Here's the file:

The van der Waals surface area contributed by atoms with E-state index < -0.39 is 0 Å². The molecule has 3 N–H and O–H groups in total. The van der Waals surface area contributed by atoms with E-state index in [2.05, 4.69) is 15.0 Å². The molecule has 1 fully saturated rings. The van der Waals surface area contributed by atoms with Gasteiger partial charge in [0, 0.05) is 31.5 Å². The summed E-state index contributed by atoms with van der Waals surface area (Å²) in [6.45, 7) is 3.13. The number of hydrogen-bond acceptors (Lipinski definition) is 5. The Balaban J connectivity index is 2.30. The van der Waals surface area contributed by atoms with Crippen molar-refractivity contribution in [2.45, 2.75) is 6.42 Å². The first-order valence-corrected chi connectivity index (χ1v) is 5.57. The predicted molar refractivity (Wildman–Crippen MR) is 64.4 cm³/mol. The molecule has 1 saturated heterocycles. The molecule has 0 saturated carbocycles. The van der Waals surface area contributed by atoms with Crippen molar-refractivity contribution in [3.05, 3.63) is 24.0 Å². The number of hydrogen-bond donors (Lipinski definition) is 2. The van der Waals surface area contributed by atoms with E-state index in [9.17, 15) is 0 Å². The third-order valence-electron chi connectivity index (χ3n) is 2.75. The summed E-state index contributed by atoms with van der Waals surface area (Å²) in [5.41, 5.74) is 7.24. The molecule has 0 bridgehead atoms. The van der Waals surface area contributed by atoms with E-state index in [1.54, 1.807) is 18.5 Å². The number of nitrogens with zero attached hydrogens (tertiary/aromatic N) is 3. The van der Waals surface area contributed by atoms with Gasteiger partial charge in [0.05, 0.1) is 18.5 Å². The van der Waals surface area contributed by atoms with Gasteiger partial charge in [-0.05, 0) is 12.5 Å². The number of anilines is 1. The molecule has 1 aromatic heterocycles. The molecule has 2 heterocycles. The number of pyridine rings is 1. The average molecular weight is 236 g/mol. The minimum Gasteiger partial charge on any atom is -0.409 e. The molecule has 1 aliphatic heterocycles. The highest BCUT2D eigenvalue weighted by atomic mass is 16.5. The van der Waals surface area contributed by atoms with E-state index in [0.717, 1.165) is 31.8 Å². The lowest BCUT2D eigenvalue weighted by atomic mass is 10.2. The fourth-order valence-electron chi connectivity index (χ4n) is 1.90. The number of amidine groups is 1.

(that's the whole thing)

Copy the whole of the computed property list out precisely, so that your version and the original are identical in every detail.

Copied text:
The van der Waals surface area contributed by atoms with E-state index < -0.39 is 0 Å². The molecule has 3 N–H and O–H groups in total. The van der Waals surface area contributed by atoms with E-state index in [2.05, 4.69) is 15.0 Å². The molecule has 1 fully saturated rings. The van der Waals surface area contributed by atoms with Gasteiger partial charge in [0, 0.05) is 31.5 Å². The summed E-state index contributed by atoms with van der Waals surface area (Å²) in [6.45, 7) is 3.13. The number of hydrogen-bond acceptors (Lipinski definition) is 5. The Balaban J connectivity index is 2.30. The van der Waals surface area contributed by atoms with Crippen molar-refractivity contribution in [2.45, 2.75) is 6.42 Å². The first-order valence-corrected chi connectivity index (χ1v) is 5.57. The predicted molar refractivity (Wildman–Crippen MR) is 64.4 cm³/mol. The molecule has 1 saturated heterocycles. The molecule has 0 saturated carbocycles. The van der Waals surface area contributed by atoms with Crippen molar-refractivity contribution in [3.05, 3.63) is 24.0 Å². The number of hydrogen-bond donors (Lipinski definition) is 2. The van der Waals surface area contributed by atoms with E-state index in [9.17, 15) is 0 Å². The third-order valence-electron chi connectivity index (χ3n) is 2.75. The summed E-state index contributed by atoms with van der Waals surface area (Å²) in [5.41, 5.74) is 7.24. The molecule has 0 bridgehead atoms. The van der Waals surface area contributed by atoms with E-state index in [1.54, 1.807) is 18.5 Å². The number of nitrogens with zero attached hydrogens (tertiary/aromatic N) is 3. The van der Waals surface area contributed by atoms with Gasteiger partial charge in [0.05, 0.1) is 18.5 Å². The van der Waals surface area contributed by atoms with Gasteiger partial charge in [-0.05, 0) is 12.5 Å². The number of anilines is 1. The molecule has 1 aromatic heterocycles. The molecule has 2 heterocycles. The number of pyridine rings is 1. The average molecular weight is 236 g/mol. The minimum Gasteiger partial charge on any atom is -0.409 e. The molecule has 1 aliphatic heterocycles. The highest BCUT2D eigenvalue weighted by atomic mass is 16.5. The van der Waals surface area contributed by atoms with E-state index in [0.717, 1.165) is 31.8 Å². The lowest BCUT2D eigenvalue weighted by atomic mass is 10.2. The fourth-order valence-electron chi connectivity index (χ4n) is 1.90. The number of amidine groups is 1.